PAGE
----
NEW YORK (GenomeWeb News) – The US Food and Drug Administration has notified CombiMatrix that its microarray-based diagnostic service for identifying genetic disorders does not fall under its recent guidance covering in vitro diagnostic multivariate index assays, and therefore will not be subject to some new regulations.
In a letter from the FDA’s Office of In Vitro Diagnostic Device Evaluation and Safety, which sets guidelines for molecular diagnostics and personalized medicine, office director Steven Gutman wrote that CombiMatrix’s Constitutional Genetic Array Test does not meet the definition of an IVDMIA.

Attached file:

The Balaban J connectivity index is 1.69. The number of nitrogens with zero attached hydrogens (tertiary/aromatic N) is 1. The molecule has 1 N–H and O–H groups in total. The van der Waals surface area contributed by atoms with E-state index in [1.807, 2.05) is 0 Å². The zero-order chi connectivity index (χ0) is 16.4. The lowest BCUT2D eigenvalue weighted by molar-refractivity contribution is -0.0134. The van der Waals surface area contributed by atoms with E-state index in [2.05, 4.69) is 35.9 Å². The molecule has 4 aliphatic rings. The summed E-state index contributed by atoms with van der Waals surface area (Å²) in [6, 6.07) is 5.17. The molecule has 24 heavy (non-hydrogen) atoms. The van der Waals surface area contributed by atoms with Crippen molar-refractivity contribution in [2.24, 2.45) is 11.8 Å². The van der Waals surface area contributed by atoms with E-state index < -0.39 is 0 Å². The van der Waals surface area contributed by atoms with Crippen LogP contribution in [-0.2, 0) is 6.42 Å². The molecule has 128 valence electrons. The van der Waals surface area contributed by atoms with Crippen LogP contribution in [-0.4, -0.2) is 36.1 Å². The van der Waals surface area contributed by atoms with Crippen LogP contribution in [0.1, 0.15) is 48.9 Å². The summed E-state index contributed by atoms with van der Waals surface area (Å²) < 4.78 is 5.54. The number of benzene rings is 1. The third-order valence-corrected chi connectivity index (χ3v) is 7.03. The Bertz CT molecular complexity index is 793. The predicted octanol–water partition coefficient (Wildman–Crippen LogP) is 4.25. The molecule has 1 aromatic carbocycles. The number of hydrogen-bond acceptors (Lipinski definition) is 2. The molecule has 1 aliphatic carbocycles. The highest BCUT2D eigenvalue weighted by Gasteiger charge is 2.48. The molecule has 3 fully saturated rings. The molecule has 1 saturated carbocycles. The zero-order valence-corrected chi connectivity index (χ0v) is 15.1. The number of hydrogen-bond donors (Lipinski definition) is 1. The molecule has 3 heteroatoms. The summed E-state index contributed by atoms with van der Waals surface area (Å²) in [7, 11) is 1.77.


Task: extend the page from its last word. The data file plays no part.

In a copy of the OIVD letter provided by CombiMatrix, Gutman wrote, “We do not believe that your device, as described, meets the definition of an IVDMIA as defined in the Draft Guidance document on IVDMIAs.”
The FDA released the IVDMIA draft guidance, which outlines the regulatory rules for companies and labs that manufacture these tests, on Sept. 6.
The FDA defines IVDMIAs as tests that use an algorithm to generate results from multiple data points, including protein and genetic data.
CombiMatrix said the letter followed a September meeting to discuss CGAT with OIVD officials at the company’s lab, after which the agency decided the test did not require FDA oversight. This opinion has freed the company to pursue marketing its CGAT without regulatory considerations.
CombiMatrix said the OIVD opinion presently applies only to the CGAT, but asserted that its strategy will be to develop a series of array-based molecular diagnostic services as laboratory-developed tests, and potentially to seek FDA approval to sell some tests to other labs.